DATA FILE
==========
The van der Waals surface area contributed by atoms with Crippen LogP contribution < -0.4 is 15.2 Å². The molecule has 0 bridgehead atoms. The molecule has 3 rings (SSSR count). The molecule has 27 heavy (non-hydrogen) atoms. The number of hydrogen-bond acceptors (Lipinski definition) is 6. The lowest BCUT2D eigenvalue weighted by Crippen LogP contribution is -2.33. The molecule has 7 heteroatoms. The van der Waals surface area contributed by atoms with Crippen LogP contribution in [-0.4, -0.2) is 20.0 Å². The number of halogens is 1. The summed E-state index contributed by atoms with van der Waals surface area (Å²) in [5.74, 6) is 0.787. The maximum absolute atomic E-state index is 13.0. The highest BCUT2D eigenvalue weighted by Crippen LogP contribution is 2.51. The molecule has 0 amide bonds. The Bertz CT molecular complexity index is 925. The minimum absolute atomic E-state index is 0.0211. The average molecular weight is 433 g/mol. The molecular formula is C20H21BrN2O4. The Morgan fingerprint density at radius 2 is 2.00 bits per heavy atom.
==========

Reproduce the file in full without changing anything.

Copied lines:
The van der Waals surface area contributed by atoms with Crippen LogP contribution < -0.4 is 15.2 Å². The molecule has 0 bridgehead atoms. The molecule has 3 rings (SSSR count). The molecule has 27 heavy (non-hydrogen) atoms. The number of hydrogen-bond acceptors (Lipinski definition) is 6. The lowest BCUT2D eigenvalue weighted by Crippen LogP contribution is -2.33. The molecule has 7 heteroatoms. The van der Waals surface area contributed by atoms with Crippen LogP contribution in [-0.4, -0.2) is 20.0 Å². The number of halogens is 1. The summed E-state index contributed by atoms with van der Waals surface area (Å²) in [5.74, 6) is 0.787. The maximum absolute atomic E-state index is 13.0. The highest BCUT2D eigenvalue weighted by Crippen LogP contribution is 2.51. The molecule has 0 amide bonds. The Bertz CT molecular complexity index is 925. The minimum absolute atomic E-state index is 0.0211. The average molecular weight is 433 g/mol. The molecular formula is C20H21BrN2O4. The Morgan fingerprint density at radius 2 is 2.00 bits per heavy atom.